I just got back from a concert/workshop called “Amman Goes Jazz”. LOL, I think half of the audience were the students of my department :)
The National Music Conservatory/Noor Al Hussein Foundation, Goethe Institute and the German Embassy presented a forum, workshops, jam sessions and the final concert which washeld at Zara Auditorium tonight. The concert included bands from Jordan, Syria, Palestine, and Lebanon.
It was excellent, I’m really impressed. There are so many Arab talents around waiting to be uncovered, and tonight was a great oppurtunity for some of these amazing talents to shine.
Unfortunately, I wasn’t able to stay through out the whole show, so I missed the last segment which included the Lebanese band.
A Syrian band called Mosaic were the openers, and they were really good. They blended so perfectly into their music, except for the drummer, who drummed too loud for the rest of the instruments thus getting on my nerves. The bass player was my favorite in the Syrian band; his solos were really fascinating, and he is so passionate about his cello it gave me shivers.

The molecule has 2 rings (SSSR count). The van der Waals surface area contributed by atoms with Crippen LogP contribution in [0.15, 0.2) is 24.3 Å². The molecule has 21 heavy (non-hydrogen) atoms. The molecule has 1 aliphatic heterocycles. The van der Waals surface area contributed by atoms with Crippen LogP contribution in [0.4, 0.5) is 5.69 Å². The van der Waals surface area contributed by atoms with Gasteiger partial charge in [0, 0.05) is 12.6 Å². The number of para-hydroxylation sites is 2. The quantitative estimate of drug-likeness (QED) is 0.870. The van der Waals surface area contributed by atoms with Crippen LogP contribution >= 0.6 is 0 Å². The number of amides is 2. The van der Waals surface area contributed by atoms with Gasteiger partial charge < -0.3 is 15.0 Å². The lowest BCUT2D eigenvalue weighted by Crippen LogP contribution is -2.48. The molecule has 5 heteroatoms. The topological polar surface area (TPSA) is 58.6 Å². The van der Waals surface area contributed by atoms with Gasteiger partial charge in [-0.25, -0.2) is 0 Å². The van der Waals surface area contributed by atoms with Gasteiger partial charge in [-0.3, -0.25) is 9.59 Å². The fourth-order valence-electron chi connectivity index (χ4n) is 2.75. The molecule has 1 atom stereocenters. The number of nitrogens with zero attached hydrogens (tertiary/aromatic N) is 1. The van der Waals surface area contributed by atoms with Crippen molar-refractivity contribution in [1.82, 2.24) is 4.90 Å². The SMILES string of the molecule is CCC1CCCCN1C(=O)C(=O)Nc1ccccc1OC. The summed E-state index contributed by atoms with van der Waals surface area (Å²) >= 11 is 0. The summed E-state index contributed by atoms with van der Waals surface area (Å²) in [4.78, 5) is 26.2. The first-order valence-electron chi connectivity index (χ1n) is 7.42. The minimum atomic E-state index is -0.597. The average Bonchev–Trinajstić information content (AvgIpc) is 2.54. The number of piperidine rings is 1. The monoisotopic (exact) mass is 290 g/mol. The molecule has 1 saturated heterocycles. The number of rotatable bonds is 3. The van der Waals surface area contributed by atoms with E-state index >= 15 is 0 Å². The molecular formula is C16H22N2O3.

Next came a Jordanian player/singer called Yazan Al-Roosan(?), and darn, he sucked. His lyrics were so bad you couldn’t do anything but laugh. He started with singing about getting stopped by a cop and asked for his ID and license and stuff and how he got into trouble because he didn’t have them, then he critisized popular music like Haifa and Nancy, then he sung “Karate, Karate!” It was too silly, and a huge let down after how amazing the Syrian band were.
Fortunately for us Jordanians, the third band was also Jordanian, Sign of Thyme(?), and they were amazing. They had a beautiful jazzy mix of “oud”, acoustic guitar, and electric guitar. It was very oriental, and very different from anything you would ever hear. Their drummer is the cutest thing I’ve seen in ages, he gets so into his drumming and seems to forget everything happening around him.
I’d definitly buy their album.
The Palestinian band came after Sign of Thyme, and they were also good. At 16, their piano player was the youngest in the concert, which was a really nice change. It makes me happy to know that such talent comes out of a country so suffocated by occupation. Good luck to them.
The real star of the show though was a member of the Syrian band, a girl called Rasha. What can I say… WOW! Everyone in the hall was dumbfounded when she started singing, she just has the most captivating voice! It is so amazingly beautiful, so deep, and so rich. It is practically an instrument by its own right. It reminded me of the maddening-yet-utterly-beautiful Gaelic yodel of The Cranberries’ Zombie.
Rasha, you rock. I hope we will hear a lot more from you.
I took a few very dark(and very small) videos, but you can still hear the music in them, so if anyone is interested, I can send some to your GMails or through MSN Messenger.
LOL, it’s funny, but I wish Natasha was there.